Living with a label: an action oriented feminist inquiry into women's mental health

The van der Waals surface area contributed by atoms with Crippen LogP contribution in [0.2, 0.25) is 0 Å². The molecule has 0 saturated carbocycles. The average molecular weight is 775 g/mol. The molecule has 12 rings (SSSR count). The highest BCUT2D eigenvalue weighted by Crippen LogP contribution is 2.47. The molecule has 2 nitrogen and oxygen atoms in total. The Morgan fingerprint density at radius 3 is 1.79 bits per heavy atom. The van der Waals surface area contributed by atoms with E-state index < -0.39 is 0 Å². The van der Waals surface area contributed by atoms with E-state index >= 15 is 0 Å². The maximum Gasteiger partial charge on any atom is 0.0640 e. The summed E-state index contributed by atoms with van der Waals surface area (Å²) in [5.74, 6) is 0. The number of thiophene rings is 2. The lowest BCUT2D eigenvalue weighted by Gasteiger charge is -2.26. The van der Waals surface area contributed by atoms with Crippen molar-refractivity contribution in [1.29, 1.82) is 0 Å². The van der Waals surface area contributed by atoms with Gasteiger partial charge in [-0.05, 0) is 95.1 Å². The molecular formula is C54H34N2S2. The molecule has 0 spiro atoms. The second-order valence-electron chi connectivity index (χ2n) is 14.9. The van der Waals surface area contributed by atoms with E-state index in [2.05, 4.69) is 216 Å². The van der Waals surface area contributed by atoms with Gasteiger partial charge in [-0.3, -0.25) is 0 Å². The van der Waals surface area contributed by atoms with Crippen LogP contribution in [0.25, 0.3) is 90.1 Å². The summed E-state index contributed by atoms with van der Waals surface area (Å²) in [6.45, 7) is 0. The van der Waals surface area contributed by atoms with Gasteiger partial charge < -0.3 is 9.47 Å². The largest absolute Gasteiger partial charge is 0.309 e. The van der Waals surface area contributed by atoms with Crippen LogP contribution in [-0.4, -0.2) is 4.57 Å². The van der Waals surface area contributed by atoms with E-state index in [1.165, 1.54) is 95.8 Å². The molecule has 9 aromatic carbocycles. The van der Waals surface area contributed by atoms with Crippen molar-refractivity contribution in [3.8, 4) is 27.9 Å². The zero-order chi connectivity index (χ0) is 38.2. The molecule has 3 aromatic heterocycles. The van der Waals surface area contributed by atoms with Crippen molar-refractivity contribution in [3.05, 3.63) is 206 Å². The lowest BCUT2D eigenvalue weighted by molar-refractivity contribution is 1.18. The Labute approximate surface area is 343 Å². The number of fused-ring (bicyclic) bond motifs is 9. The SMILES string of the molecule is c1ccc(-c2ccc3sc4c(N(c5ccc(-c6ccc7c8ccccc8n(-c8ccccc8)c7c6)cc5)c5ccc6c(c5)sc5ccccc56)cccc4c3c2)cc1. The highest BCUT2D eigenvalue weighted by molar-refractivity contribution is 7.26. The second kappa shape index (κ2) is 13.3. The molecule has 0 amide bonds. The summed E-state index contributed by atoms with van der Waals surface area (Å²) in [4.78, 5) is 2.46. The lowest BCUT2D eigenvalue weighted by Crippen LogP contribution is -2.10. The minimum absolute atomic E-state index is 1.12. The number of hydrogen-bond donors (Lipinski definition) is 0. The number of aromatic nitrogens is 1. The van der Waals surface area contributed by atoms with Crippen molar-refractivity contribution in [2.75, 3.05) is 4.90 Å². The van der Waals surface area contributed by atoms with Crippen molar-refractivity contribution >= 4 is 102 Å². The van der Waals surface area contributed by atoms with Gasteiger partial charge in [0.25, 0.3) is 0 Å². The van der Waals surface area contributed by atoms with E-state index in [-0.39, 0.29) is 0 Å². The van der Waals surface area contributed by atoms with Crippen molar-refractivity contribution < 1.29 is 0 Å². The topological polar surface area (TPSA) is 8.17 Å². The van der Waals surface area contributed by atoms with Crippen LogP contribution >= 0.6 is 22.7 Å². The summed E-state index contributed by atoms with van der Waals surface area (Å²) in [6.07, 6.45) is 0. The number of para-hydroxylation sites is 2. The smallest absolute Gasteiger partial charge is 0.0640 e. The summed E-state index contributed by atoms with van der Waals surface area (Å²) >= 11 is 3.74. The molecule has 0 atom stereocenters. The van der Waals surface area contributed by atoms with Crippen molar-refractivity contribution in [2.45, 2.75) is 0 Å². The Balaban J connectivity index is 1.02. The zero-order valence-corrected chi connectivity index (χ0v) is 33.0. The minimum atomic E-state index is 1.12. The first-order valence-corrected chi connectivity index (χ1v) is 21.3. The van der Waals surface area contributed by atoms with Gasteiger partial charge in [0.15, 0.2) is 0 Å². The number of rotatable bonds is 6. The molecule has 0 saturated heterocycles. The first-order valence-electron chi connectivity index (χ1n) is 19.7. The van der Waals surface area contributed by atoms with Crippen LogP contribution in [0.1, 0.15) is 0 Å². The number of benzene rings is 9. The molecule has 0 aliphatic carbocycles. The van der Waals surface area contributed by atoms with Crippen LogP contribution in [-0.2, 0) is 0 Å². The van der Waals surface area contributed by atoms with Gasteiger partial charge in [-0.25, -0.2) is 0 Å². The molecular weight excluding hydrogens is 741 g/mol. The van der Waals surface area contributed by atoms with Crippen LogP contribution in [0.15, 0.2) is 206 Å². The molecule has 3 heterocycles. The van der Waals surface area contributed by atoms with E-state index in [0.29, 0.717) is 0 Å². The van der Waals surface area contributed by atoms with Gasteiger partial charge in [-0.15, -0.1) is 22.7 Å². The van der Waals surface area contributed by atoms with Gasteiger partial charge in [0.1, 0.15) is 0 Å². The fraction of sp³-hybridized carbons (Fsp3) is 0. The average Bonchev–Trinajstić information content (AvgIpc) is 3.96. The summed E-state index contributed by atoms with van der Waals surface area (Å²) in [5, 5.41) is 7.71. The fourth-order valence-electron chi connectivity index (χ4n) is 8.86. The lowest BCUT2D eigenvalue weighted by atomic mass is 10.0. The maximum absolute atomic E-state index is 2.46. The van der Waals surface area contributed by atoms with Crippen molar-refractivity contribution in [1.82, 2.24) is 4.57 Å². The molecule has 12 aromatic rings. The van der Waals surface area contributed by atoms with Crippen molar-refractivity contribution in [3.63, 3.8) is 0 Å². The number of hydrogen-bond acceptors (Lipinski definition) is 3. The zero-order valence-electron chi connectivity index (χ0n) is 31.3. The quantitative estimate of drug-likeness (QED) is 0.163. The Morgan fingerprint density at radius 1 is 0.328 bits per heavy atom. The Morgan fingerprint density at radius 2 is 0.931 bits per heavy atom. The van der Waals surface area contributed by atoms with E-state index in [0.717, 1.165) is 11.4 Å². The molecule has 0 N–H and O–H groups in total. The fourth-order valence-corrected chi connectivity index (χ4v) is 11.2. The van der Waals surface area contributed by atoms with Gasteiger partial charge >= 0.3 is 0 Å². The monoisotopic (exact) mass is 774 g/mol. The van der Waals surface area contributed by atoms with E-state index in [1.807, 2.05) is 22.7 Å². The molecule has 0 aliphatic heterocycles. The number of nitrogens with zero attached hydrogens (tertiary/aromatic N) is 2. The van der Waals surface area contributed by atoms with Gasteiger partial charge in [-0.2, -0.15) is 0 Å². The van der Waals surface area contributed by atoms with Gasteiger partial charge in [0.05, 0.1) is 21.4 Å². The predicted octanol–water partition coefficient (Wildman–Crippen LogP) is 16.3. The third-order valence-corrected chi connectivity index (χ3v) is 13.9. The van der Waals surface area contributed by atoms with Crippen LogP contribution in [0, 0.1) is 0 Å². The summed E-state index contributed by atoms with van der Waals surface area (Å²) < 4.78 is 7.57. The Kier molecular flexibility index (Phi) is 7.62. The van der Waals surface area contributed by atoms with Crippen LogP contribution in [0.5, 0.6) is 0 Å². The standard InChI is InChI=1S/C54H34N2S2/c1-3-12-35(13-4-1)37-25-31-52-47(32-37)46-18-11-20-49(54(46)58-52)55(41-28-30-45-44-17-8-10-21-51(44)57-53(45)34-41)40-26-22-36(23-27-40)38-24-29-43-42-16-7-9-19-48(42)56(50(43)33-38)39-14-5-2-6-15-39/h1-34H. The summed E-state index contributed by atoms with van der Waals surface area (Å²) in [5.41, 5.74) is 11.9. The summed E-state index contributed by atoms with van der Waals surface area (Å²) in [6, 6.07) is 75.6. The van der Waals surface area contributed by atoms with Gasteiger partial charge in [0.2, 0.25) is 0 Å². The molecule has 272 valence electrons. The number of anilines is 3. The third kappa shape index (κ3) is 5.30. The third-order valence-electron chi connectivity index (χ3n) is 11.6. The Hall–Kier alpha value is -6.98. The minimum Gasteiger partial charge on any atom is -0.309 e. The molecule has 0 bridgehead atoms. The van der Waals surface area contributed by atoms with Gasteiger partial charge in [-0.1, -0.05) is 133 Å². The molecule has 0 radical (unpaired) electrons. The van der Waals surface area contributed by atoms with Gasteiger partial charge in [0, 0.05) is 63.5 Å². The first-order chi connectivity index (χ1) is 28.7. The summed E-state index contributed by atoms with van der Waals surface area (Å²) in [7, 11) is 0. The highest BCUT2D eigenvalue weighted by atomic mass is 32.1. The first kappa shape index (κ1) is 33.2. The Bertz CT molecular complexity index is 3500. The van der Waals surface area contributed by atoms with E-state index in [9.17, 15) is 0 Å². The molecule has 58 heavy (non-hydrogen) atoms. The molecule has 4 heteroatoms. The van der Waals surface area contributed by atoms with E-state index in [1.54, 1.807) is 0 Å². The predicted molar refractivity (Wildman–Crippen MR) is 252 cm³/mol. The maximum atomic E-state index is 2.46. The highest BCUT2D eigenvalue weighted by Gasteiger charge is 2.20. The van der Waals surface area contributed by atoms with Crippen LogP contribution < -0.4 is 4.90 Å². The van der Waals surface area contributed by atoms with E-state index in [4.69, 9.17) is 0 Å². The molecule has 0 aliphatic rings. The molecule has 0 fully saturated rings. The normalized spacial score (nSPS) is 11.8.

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Dorothy Smith (1987) says investigations often begin with ‘a feeling of uneasiness’. Smith’s insistence of the importance of starting with women’s standpoint, to redress the way in which women’s lives have been negated or neglected in research, informs the methodological premise of this inquiry. The unease that prompted this project emerged in conversations I had with women diagnosed with a psychiatric disorder whilst working as a practitioner at a women’s health centre. The frequency with which the discourses of biomedicine figured in these women’s narrated experiences engendered a collective commitment to make problematic ‘living with a label’. Loosely connected as mental health service recipients, the women I researched with are often positioned as ‘subject’ to an objective medical gaze. Disrupting dichotomies that these women are accustomed to in clinical settings, and destabilising notions of neutral and detached research, our investigations were contingent, reflexive and relational. Recognising that all were intrinsic to the knowledge production processes, this project was cast in the feminist ‘with’, rather than the ‘on’. Together we explored how women read and respond to a psychiatric diagnosis in their daily lives, to generate understandings that can be used by the women who joined this project. This included close consideration of social relations shaping the lived actualities these women described, and their agency in sustaining and unsettling these.Acknowledging these women’s capacity to have expertise not only as reporters, but as theorists too, experience and analysis were conflated in our explorations of ‘living with a label’. Congruent with feminist philosophy, our methodology had a praxis orientation as well, ‘to produce different knowledge and to produce knowledge differently’ as Patti Lather (2001) suggests. The attendant opportunities to research the process of researching and contemplate how we might participate in change-oriented activities were thus integral to this project. Our experience of researching together, and allowing the ‘researched’ room to know and act, produced possibilities, and also created conundrums, perhaps less frequently encountered in more conventional research – all of which gave rise to celebration!
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